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I love this app!

It's so easy to use and has been a huge help in keeping track of my camera's shutter activations. I've caught some potential issues before they became problems, and it's just a really useful tool for any photographer.


Wildlife Photographer


I can't recommend it enough!

I'm a professional photographer, and this app has become an essential part of my toolkit. It's saved me from manually keeping track of my shutter counts, and the interface is intuitive and easy to use.


Real Estate Photographer


Highly recommended!

I've been using this app for a while now, and it's been great. It's simple to use, has a clean interface, and has saved me a lot of time and hassle. I also appreciate the regular updates and improvements that the team makes.


Street Photographer

We’re here to help

Estimate how much the camera has been used
Find how long your camera might last.
Estimate the value of your camera to sell or trade in.

Compatible Models

Check Shutter Count works with any DSLR cameras including Nikon, Canon, Sony, Fujifilm, Panasonic and Olympus. Make sure to upload the raw image from your camera.

1D C, 1D X, 1D MARK III, 1D Mark IV, 7D Mark II, 7D, 5D Mark III, 5D Mark II, 6D, 70D, 60D, 50D, 40D, 700D (Rebel T5i), 650D (Rebel T4i), 600D (Rebel T3i), 550D (Rebel T2i), 500D (Rebel T1i), 450D (Rebel XSi), 100D (Rebel SL1), 1300D (Rebel T6), 1200D (Rebel T5), 1100D (Rebel T3), 1000D (Rebel XS)...


D3/D3s/D3x, D40/D40x, D4/D4s, D5, D50, D60, D70/D70s, D80, D90, D200, D300/D300s, D500, D600, D610, D700, D750, D800/D800E, D810/D850, D3000, D3100, D3200, D3300, D3400, D5000, D5100, D5200, D5300, D5500/D5600, D7000/D7100/D7200/D7500...


a9, a7r2, a72, a7s2, a7r, a7s, a7, a6500, a6300, a6000, a5100, a5000, a99II, a77II, NEX-7, NEX-6, NEX-5T, NEX-5R, NEX-5N/NEX-5, NEX-3/NEX-3N, A77M2/A77, A65, A58, A57, A550, A55, A37, A330, A290...

Photography Guides and Resources

How to Find EXIF Data for Facebook Images

Zach Chahalis   .   October 26, 2023

Does Twitter Remove EXIF Data?

Zach Chahalis   .   October 26, 2023

Does Facebook Remove EXIF Data

Zach Chahalis   .   October 26, 2023

Frequently Asked Questions

You might have lot of questions. We've covered most of them here.

How can I check the shutter count on my camera?

To check the shutter count on your camera, upload a raw file to our tool. We’ll help you extract the EXIF data from your photos that keep a record of your shutter’s actuation. You can also consult your camera's manual for instructions if it does not store the shutter count number in the EXIF data.

Why is the camera shutter count important?

The camera shutter count, or the number of shutter actuation, is crucial in determining a camera's life expectancy and value. As a mechanical component, the shutter wears out slightly each time it opens and closes. While factors like proper care and maintenance contribute to a camera's lifespan, the shutter count is a reliable indicator of how long a specific camera will likely last.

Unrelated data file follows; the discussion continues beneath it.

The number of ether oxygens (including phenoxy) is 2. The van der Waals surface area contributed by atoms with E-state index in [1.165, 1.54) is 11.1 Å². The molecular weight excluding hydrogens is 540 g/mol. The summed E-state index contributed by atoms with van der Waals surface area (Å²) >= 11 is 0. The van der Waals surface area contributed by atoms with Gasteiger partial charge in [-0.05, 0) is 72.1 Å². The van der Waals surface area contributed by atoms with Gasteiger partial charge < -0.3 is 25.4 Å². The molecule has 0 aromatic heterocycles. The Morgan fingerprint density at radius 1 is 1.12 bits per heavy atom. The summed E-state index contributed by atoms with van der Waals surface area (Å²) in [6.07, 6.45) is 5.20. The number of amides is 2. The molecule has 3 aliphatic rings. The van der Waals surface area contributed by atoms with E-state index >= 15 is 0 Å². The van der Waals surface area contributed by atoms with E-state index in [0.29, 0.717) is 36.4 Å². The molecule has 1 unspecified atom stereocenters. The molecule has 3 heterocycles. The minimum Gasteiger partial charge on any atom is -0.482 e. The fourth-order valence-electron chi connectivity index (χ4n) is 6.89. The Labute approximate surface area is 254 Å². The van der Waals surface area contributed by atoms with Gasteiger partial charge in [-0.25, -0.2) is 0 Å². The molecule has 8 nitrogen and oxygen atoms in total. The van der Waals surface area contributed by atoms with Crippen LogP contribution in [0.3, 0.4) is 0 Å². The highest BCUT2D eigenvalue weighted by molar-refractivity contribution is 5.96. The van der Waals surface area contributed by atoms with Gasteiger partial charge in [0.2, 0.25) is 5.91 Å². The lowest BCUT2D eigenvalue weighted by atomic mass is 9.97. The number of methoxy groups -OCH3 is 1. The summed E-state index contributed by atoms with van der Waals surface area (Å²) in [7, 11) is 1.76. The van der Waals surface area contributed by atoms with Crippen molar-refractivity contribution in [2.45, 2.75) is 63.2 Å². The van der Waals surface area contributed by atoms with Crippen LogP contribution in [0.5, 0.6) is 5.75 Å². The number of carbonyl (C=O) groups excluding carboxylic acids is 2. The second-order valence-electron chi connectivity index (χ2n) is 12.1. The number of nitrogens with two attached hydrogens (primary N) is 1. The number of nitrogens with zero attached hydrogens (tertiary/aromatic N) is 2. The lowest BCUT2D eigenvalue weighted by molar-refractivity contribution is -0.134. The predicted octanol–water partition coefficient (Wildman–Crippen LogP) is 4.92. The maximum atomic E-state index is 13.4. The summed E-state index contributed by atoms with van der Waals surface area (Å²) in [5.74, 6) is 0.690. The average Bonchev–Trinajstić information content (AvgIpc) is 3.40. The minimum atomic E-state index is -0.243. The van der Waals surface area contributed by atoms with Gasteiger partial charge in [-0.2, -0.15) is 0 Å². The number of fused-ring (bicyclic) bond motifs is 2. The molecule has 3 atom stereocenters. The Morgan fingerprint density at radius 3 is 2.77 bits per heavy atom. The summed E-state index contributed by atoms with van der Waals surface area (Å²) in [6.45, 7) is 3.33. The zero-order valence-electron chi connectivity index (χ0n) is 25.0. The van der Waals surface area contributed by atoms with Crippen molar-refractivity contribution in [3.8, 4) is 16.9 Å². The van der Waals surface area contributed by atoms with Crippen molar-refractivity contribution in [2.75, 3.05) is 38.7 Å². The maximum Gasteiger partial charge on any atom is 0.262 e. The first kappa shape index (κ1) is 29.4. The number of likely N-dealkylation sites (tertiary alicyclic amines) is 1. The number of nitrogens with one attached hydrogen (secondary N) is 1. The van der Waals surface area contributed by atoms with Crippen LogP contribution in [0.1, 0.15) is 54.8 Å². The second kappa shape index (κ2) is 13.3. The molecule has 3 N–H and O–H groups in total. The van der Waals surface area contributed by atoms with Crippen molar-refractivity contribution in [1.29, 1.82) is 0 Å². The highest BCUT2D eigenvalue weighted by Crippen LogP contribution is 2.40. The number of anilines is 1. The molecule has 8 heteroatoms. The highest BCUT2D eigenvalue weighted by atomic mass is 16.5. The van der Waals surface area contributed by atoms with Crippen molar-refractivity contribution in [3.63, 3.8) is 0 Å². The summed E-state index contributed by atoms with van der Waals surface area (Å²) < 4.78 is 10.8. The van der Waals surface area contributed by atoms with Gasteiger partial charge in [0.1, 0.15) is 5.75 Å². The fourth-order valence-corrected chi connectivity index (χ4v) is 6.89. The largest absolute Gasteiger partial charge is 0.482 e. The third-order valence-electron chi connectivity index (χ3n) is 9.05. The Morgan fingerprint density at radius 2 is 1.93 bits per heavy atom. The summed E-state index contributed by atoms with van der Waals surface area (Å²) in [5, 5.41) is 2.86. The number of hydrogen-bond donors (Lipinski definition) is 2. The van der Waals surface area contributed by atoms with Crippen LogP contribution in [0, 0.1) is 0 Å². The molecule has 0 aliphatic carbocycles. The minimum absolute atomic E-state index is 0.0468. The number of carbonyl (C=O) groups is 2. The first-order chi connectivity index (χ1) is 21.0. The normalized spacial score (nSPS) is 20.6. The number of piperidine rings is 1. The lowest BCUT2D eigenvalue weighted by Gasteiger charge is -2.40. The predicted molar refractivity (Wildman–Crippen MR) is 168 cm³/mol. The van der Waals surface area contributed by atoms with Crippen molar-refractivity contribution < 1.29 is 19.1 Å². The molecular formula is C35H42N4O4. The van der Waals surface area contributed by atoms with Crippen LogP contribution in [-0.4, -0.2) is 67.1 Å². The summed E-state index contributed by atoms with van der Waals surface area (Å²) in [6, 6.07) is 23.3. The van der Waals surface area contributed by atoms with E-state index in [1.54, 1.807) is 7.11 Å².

Can you reset the camera shutter count?

Camera shutter count data is typically stored in the camera's firmware or internal memory and cannot be reset under normal circumstances. However, some manufacturers that sell refurbished cameras might reset the shutter count to zero. Custom firmware may enable the resetting of the counter, but this process requires advanced skills and poses the risk of damaging your camera.

What is EXIF data, and how does it relate to shutter count?

Exchangeable Image File Format (EXIF) data is a set of metadata embedded within an image file by the camera. It contains information such as date and time, camera settings, and the camera's shutter count. By examining the EXIF data of a photo taken with a used camera, you can determine the number of shutter actuation and assess the camera's overall condition.

What happens when a camera reaches its shutter count limit?

When a camera reaches its shutter count limit, it often continues to function, but image quality may deteriorate, and the mechanical shutter may eventually require replacement. If you're considering a second-hand or used camera, selecting one with a lower shutter count is essential, indicating the shutter has been actuated significantly below its limit.

What is a 'good' shutter count?

A "good" shutter count varies depending on the camera model. Entry-level and mid-range DSLR cameras typically have a shutter count rating between 100,000 and 200,000, while professional-grade cameras can range between 400,000 and 500,000. When purchasing a second-hand camera, it's best to choose one with shutter count well below its rating.

What's the difference between a mirrorless camera and a DSLR regarding shutter life?

Mirrorless cameras often have a longer shutter life than DSLRs due to their electronic shutters, which lack the mechanical components that wear out over time. However, some mirrorless cameras still have a mechanical shutter, so it's essential to research the specific model you're interested in to understand its shutter life expectancy.